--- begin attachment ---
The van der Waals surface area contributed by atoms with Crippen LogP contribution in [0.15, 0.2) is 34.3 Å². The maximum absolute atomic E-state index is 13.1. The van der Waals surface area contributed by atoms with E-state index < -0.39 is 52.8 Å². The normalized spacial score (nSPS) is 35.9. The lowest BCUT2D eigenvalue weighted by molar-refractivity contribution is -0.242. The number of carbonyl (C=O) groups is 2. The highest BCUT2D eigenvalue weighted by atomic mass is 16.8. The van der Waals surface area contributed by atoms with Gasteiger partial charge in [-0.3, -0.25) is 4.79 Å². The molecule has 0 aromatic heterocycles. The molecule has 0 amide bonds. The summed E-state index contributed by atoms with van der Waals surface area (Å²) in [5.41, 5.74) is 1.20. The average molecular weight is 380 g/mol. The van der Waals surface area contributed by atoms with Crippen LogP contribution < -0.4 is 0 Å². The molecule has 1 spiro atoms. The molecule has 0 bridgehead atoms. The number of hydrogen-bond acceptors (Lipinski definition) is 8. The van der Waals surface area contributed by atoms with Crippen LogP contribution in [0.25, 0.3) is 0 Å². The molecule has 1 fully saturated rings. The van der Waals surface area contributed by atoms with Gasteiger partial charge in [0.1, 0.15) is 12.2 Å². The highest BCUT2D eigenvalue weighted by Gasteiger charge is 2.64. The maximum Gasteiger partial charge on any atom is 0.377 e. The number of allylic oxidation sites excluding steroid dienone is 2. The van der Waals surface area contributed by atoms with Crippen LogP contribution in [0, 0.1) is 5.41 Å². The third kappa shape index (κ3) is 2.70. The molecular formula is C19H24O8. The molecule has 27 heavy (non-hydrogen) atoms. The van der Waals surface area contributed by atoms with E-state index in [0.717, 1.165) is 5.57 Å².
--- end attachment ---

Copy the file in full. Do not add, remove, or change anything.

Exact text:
The van der Waals surface area contributed by atoms with Crippen LogP contribution in [0.15, 0.2) is 34.3 Å². The maximum absolute atomic E-state index is 13.1. The van der Waals surface area contributed by atoms with E-state index < -0.39 is 52.8 Å². The normalized spacial score (nSPS) is 35.9. The lowest BCUT2D eigenvalue weighted by molar-refractivity contribution is -0.242. The number of carbonyl (C=O) groups is 2. The highest BCUT2D eigenvalue weighted by atomic mass is 16.8. The van der Waals surface area contributed by atoms with Gasteiger partial charge in [-0.3, -0.25) is 4.79 Å². The molecule has 0 aromatic heterocycles. The molecule has 0 amide bonds. The summed E-state index contributed by atoms with van der Waals surface area (Å²) in [5.41, 5.74) is 1.20. The average molecular weight is 380 g/mol. The van der Waals surface area contributed by atoms with Crippen LogP contribution < -0.4 is 0 Å². The molecule has 1 spiro atoms. The molecule has 0 bridgehead atoms. The number of hydrogen-bond acceptors (Lipinski definition) is 8. The van der Waals surface area contributed by atoms with Crippen LogP contribution in [0.25, 0.3) is 0 Å². The molecule has 1 fully saturated rings. The van der Waals surface area contributed by atoms with Gasteiger partial charge in [0.1, 0.15) is 12.2 Å². The highest BCUT2D eigenvalue weighted by Gasteiger charge is 2.64. The maximum Gasteiger partial charge on any atom is 0.377 e. The number of allylic oxidation sites excluding steroid dienone is 2. The van der Waals surface area contributed by atoms with Crippen LogP contribution in [0, 0.1) is 5.41 Å². The third kappa shape index (κ3) is 2.70. The molecular formula is C19H24O8. The molecule has 27 heavy (non-hydrogen) atoms. The van der Waals surface area contributed by atoms with E-state index in [0.717, 1.165) is 5.57 Å².